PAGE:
Taiwan investigates local TV network after broadcasting false reports of Chinese invasion


Taipei, Taiwan
CNN

The Taiwanese government is investigating a local TV news station after it broadcast alarming false reports of a Chinese invasion against the self-ruled island.

During a Wednesday morning newscast on the government-affiliated Chinese Television System (CTS), part of the public Taiwan Broadcasting System, the network showed several fictional news stickers about China firing missiles at the capital, Taipei.

“New Taipei City has been hit by communist army missiles; The port of Taipei has exploded, facilities and ships have been damaged,” reads one of the tickers. “It is suspected that enemy agents committed arson and placed explosives at Banqiao train station.”

Another ticker said: “The Chinese communists have stepped up their preparations for war and the president of (Taiwan) has issued an emergency order.”

The erroneous reports come as Taipei raises concerns about China’s possible military actions against the island following the unprovoked Russian invasion of Ukraine. Communist-ruled China says Taiwan — a democratic island of 23 million people — is an inalienable part of its territory, despite never having ruled it.

Communist authorities in Beijing have refused to rule out the use of force to control Taiwan and have put military pressure on the island by flying fighter jets into the air defense identification zone and organizing naval exercises around it.

Last week, the Chinese People’s Liberation Army (PLA) held joint combat exercises around Taiwan when a group of six bipartisan US lawmakers met Taiwanese President Tsai Ing-wen in Taipei.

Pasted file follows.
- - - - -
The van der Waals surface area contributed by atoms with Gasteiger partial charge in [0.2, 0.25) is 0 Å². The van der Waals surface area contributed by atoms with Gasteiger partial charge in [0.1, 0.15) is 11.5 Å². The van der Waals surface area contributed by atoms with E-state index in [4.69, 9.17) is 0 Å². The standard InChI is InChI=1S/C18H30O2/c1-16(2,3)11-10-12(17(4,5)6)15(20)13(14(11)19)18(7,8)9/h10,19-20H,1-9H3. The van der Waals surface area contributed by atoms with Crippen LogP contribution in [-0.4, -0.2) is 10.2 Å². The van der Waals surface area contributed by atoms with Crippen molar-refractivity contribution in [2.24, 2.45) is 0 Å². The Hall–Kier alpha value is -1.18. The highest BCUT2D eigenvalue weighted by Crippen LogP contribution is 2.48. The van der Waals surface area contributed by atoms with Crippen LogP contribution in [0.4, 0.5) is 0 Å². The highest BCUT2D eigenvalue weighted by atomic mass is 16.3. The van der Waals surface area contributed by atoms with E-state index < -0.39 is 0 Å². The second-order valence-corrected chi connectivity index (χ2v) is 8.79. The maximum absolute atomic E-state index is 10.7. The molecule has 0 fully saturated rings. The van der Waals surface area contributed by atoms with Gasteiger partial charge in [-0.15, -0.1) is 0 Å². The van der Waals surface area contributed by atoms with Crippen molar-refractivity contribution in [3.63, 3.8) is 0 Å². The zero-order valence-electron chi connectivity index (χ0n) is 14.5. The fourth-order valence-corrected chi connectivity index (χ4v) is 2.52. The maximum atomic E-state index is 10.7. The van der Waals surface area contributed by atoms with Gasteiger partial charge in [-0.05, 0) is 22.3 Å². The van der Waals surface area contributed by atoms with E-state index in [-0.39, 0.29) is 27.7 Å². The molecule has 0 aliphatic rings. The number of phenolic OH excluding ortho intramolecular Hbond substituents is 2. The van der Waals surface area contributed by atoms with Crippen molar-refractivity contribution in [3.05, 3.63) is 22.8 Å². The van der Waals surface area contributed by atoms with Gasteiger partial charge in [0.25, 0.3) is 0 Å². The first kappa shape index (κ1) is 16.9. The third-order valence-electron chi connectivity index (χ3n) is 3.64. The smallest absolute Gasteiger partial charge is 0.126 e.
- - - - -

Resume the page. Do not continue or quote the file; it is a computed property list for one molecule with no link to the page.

US support for Taiwan, especially through arms sales, has infuriated Beijing.

Taiwan maintains its determination to defend itself against all forms of aggression. Last week, Taiwan’s Ministry of Defense released a civil defense handbook describing how residents should respond in the event of a military conflict.

On Wednesday, after the false reports flashed onto the screen, CTS issued a public apology, saying the messages were created for use during fire drills and were not intended to be broadcast to the public.

The network also ran news stickers falsely claiming that panic buying had occurred throughout Taiwan as a result of the military conflict and that a magnitude 7 earthquake had struck New Taipei City.

In a public apology released later on Wednesday, CTS said: “In addition to urgently clarifying and apologizing to our public through our anchors, CTS has also broadcast our apology on our various channels. We have also punished relevant personnel, supervisors and managers for dereliction of duty.”

The erroneous report was widely shared on social media platforms, with some calling for the TV station to be investigated.

Taiwan’s National Communications Commission said in a statement that CTS is suspected of violating public order laws. It said it is launching an investigation into the incident.

The commission said it has received 10 complaints from viewers, adding that the network could be fined up to 2 million NTD (US$68,530) for its violations.

Taiwan’s Defense Minister Chiu Kuo-cheng said in parliament on Wednesday that he was “surprised” by the incident and urged the public to verify information before making comments.

“This is a good lesson for our friends in the media industry,” he said.

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